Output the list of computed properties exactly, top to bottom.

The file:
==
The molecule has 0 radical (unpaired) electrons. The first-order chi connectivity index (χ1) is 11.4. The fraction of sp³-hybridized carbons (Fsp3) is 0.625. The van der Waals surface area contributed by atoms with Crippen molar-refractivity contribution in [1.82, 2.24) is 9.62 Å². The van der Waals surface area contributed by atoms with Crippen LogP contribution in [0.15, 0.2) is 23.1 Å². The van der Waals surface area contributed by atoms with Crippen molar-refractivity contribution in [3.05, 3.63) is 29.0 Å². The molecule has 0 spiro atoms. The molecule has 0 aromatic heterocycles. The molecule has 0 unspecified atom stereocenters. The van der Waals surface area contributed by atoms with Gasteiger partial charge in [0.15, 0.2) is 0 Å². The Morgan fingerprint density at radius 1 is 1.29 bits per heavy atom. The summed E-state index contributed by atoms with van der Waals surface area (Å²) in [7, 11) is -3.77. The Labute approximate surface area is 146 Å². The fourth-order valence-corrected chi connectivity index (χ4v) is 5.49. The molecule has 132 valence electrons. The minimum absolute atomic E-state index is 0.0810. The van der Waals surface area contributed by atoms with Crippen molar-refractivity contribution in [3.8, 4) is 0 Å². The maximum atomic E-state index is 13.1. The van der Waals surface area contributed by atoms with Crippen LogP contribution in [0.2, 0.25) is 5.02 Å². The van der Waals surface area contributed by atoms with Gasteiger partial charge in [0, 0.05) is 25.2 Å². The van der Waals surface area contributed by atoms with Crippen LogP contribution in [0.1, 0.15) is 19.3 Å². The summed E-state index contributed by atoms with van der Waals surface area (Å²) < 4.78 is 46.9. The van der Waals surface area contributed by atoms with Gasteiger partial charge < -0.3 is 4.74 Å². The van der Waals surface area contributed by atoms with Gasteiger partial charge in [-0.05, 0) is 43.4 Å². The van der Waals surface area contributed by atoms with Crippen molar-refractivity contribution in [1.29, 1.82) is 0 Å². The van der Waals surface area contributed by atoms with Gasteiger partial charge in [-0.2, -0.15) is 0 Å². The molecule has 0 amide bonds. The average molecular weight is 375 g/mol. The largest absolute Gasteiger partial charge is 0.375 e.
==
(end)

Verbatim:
The molecule has 0 radical (unpaired) electrons. The first-order chi connectivity index (χ1) is 11.4. The fraction of sp³-hybridized carbons (Fsp3) is 0.625. The van der Waals surface area contributed by atoms with Crippen molar-refractivity contribution in [1.82, 2.24) is 9.62 Å². The van der Waals surface area contributed by atoms with Crippen LogP contribution in [0.15, 0.2) is 23.1 Å². The van der Waals surface area contributed by atoms with Crippen molar-refractivity contribution in [3.05, 3.63) is 29.0 Å². The molecule has 0 spiro atoms. The molecule has 0 aromatic heterocycles. The molecule has 0 unspecified atom stereocenters. The van der Waals surface area contributed by atoms with Gasteiger partial charge in [0.15, 0.2) is 0 Å². The Morgan fingerprint density at radius 1 is 1.29 bits per heavy atom. The summed E-state index contributed by atoms with van der Waals surface area (Å²) in [7, 11) is -3.77. The Labute approximate surface area is 146 Å². The fourth-order valence-corrected chi connectivity index (χ4v) is 5.49. The molecule has 132 valence electrons. The minimum absolute atomic E-state index is 0.0810. The van der Waals surface area contributed by atoms with Crippen molar-refractivity contribution in [3.8, 4) is 0 Å². The maximum atomic E-state index is 13.1. The van der Waals surface area contributed by atoms with Crippen LogP contribution in [0.2, 0.25) is 5.02 Å². The van der Waals surface area contributed by atoms with Gasteiger partial charge in [0, 0.05) is 25.2 Å². The van der Waals surface area contributed by atoms with Crippen LogP contribution in [0.1, 0.15) is 19.3 Å². The summed E-state index contributed by atoms with van der Waals surface area (Å²) < 4.78 is 46.9. The van der Waals surface area contributed by atoms with Gasteiger partial charge < -0.3 is 4.74 Å². The van der Waals surface area contributed by atoms with Gasteiger partial charge in [-0.05, 0) is 43.4 Å². The van der Waals surface area contributed by atoms with Crippen molar-refractivity contribution in [1.29, 1.82) is 0 Å². The van der Waals surface area contributed by atoms with Gasteiger partial charge in [-0.2, -0.15) is 0 Å². The molecule has 0 amide bonds. The average molecular weight is 375 g/mol. The largest absolute Gasteiger partial charge is 0.375 e.